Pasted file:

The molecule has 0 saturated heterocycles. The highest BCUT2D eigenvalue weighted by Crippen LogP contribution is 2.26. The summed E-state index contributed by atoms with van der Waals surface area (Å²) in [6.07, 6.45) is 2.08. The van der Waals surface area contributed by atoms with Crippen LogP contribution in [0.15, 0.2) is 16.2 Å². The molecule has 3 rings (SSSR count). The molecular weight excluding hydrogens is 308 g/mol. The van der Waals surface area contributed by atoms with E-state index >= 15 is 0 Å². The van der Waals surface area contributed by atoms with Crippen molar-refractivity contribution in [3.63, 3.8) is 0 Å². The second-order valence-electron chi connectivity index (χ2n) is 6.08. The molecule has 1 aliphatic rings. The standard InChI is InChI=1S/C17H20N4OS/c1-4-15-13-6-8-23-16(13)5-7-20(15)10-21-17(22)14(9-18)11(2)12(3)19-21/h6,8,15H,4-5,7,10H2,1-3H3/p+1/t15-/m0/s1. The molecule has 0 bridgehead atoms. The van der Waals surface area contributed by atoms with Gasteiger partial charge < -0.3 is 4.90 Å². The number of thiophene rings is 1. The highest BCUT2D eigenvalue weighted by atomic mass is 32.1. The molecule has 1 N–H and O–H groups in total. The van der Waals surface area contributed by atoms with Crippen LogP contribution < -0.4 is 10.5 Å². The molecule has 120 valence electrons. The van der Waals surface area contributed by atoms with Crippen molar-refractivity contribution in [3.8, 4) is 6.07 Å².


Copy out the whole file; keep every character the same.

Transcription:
The molecule has 0 saturated heterocycles. The highest BCUT2D eigenvalue weighted by Crippen LogP contribution is 2.26. The summed E-state index contributed by atoms with van der Waals surface area (Å²) in [6.07, 6.45) is 2.08. The van der Waals surface area contributed by atoms with Crippen LogP contribution in [0.15, 0.2) is 16.2 Å². The molecule has 3 rings (SSSR count). The molecular weight excluding hydrogens is 308 g/mol. The van der Waals surface area contributed by atoms with E-state index >= 15 is 0 Å². The van der Waals surface area contributed by atoms with Crippen molar-refractivity contribution in [3.63, 3.8) is 0 Å². The second-order valence-electron chi connectivity index (χ2n) is 6.08. The molecule has 1 aliphatic rings. The standard InChI is InChI=1S/C17H20N4OS/c1-4-15-13-6-8-23-16(13)5-7-20(15)10-21-17(22)14(9-18)11(2)12(3)19-21/h6,8,15H,4-5,7,10H2,1-3H3/p+1/t15-/m0/s1. The molecule has 0 bridgehead atoms. The van der Waals surface area contributed by atoms with Gasteiger partial charge < -0.3 is 4.90 Å². The number of thiophene rings is 1. The highest BCUT2D eigenvalue weighted by atomic mass is 32.1. The molecule has 1 N–H and O–H groups in total. The van der Waals surface area contributed by atoms with Crippen LogP contribution < -0.4 is 10.5 Å². The molecule has 120 valence electrons. The van der Waals surface area contributed by atoms with Crippen molar-refractivity contribution in [3.8, 4) is 6.07 Å².